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Bill would keep city land held for economic development tax-exempt for up to 15 years.
(Published Apr 12, 2013)
HF 1675 (Rep. Bob Barrett, R-Lindstrom) would extend the time that city-owned property held for economic development purposes remains tax-exempt. The bill was heard in the House Tax Committee on April 8th, and laid over for possible inclusion in the Omnibus Tax Bill. The League of Minnesota Cities supports this policy and testified in favor of the bill.
Many cities acquire vacant, abandoned, or blighted property in order to facilitate development and redevelopment of the property with the ultimate goal of increasing jobs and growing the tax base of the city. When a city holds this type of property for economic development, that use is classified as a “public purpose” and the land is exempt from most taxes. For cities over 5,000 people, the land can be held for up to nine years before it loses its tax exempt status. For cities with less than 5,000 people outside of the metro area, the land remains tax-exempt for 15 years.
The economic downturn has made it difficult for cities to sell or redevelop land, and a number of properties are set to lose their tax-exempt status. This will greatly increase costs for cities that are already struggling to develop the property, and HF 1675 would increase the time period for all cities under 20,000 people to 15 years. The bill was brought on behalf of North Branch, which has property that will soon be subject to taxation without a law change. North Branch is not alone, however, as a number of cities are facing this pending problem.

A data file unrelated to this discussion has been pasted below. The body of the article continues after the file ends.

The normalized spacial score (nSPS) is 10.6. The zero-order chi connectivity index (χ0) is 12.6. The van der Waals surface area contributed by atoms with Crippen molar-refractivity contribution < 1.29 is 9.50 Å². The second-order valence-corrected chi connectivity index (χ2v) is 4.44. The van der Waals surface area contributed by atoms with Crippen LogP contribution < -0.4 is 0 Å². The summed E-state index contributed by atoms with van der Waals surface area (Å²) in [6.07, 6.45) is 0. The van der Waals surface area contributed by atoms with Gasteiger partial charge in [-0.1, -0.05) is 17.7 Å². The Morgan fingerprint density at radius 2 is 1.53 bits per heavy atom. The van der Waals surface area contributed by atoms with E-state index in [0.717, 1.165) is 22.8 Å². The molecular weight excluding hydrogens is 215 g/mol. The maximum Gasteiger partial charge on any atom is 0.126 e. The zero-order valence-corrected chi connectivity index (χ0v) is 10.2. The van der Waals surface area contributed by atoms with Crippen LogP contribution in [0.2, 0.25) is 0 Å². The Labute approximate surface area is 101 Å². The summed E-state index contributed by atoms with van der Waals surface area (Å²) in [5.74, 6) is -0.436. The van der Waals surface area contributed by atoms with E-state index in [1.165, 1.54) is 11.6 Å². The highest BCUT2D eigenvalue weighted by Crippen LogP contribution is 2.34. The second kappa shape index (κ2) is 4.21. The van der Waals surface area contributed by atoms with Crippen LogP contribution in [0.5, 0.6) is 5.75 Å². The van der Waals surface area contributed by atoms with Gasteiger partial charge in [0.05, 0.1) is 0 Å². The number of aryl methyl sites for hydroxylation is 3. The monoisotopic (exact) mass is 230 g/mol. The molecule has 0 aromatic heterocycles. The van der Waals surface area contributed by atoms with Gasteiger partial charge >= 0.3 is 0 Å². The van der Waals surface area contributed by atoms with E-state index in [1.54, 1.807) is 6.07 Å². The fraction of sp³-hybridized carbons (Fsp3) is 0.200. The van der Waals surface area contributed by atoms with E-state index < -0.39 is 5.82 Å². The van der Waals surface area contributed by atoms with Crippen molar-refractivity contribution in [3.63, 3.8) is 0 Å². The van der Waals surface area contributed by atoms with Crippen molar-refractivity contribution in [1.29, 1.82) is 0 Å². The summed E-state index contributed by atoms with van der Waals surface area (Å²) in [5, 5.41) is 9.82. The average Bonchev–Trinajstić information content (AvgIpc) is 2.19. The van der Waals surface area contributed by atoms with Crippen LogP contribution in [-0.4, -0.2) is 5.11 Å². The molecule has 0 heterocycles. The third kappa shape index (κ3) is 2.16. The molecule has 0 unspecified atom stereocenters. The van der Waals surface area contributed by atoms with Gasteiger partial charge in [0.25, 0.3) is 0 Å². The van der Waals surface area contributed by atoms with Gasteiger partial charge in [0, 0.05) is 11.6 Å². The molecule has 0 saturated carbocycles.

The League requested that the Tax Committee consider increasing or eliminating the population cap so that other cities can qualify for the same relief. Similar legislation has been brought in past years, and the Legislature granted a one-year extension in 2011.
The Tax Committee laid the bill over for possible inclusion in the Omnibus Tax Bill. Some members expressed concern about permanently extending the time limit to 15 years, and discussed the possibility of granting the extension to properties that were acquired during or prior to the recession. The Senate companion, SF 1554 (Sen. Sean Nienow, R-Cambridge), has not received a hearing.
League staff is compiling a list of cities that would benefit from this relief. If your city has property held for economic development purposes that may lose its tax-exempt status, please contact the League as soon as possible.
Questions? Contact Patrick Hynes at email@example.com or at (651) 281-1260.
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